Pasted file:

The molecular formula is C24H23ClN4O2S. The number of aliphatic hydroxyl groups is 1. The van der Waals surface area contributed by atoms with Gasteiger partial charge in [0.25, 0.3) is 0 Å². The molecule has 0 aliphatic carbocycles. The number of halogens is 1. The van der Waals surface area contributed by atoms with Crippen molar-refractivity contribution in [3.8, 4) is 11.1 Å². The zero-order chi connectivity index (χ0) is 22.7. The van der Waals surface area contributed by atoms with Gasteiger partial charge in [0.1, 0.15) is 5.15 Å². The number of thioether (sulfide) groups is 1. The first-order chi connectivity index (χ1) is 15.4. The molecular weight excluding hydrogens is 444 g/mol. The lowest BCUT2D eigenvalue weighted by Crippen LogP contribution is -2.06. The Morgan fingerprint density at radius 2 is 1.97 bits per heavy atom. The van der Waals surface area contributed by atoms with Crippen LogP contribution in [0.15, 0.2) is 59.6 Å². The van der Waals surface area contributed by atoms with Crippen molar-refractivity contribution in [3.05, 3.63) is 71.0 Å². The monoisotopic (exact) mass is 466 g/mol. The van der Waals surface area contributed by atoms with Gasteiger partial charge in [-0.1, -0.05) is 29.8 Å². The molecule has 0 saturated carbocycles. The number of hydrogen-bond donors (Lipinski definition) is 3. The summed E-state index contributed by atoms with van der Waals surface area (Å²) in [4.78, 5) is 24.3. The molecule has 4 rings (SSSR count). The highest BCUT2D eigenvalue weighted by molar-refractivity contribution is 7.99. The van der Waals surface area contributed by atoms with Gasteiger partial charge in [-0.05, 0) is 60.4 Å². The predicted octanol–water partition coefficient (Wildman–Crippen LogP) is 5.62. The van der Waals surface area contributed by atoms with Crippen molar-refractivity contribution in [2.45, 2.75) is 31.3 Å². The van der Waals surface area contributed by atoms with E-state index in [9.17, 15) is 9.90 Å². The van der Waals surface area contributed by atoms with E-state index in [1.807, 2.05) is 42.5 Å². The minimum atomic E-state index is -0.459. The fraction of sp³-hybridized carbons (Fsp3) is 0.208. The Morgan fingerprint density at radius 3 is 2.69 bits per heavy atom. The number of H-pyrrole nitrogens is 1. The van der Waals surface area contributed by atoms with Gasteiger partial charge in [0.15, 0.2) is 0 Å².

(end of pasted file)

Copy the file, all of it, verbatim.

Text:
The molecular formula is C24H23ClN4O2S. The number of aliphatic hydroxyl groups is 1. The van der Waals surface area contributed by atoms with Gasteiger partial charge in [0.25, 0.3) is 0 Å². The molecule has 0 aliphatic carbocycles. The number of halogens is 1. The van der Waals surface area contributed by atoms with Crippen molar-refractivity contribution in [3.8, 4) is 11.1 Å². The zero-order chi connectivity index (χ0) is 22.7. The van der Waals surface area contributed by atoms with Gasteiger partial charge in [0.1, 0.15) is 5.15 Å². The number of thioether (sulfide) groups is 1. The first-order chi connectivity index (χ1) is 15.4. The molecular weight excluding hydrogens is 444 g/mol. The lowest BCUT2D eigenvalue weighted by Crippen LogP contribution is -2.06. The Morgan fingerprint density at radius 2 is 1.97 bits per heavy atom. The van der Waals surface area contributed by atoms with Crippen LogP contribution in [0.15, 0.2) is 59.6 Å². The van der Waals surface area contributed by atoms with Crippen molar-refractivity contribution in [3.05, 3.63) is 71.0 Å². The monoisotopic (exact) mass is 466 g/mol. The van der Waals surface area contributed by atoms with Gasteiger partial charge in [-0.1, -0.05) is 29.8 Å². The molecule has 0 saturated carbocycles. The number of hydrogen-bond donors (Lipinski definition) is 3. The summed E-state index contributed by atoms with van der Waals surface area (Å²) in [4.78, 5) is 24.3. The molecule has 4 rings (SSSR count). The highest BCUT2D eigenvalue weighted by molar-refractivity contribution is 7.99. The van der Waals surface area contributed by atoms with Gasteiger partial charge in [-0.05, 0) is 60.4 Å². The predicted octanol–water partition coefficient (Wildman–Crippen LogP) is 5.62. The van der Waals surface area contributed by atoms with Crippen molar-refractivity contribution in [2.45, 2.75) is 31.3 Å². The van der Waals surface area contributed by atoms with E-state index in [9.17, 15) is 9.90 Å². The van der Waals surface area contributed by atoms with E-state index in [1.807, 2.05) is 42.5 Å². The minimum atomic E-state index is -0.459. The fraction of sp³-hybridized carbons (Fsp3) is 0.208. The Morgan fingerprint density at radius 3 is 2.69 bits per heavy atom. The number of H-pyrrole nitrogens is 1. The van der Waals surface area contributed by atoms with Gasteiger partial charge in [0.15, 0.2) is 0 Å².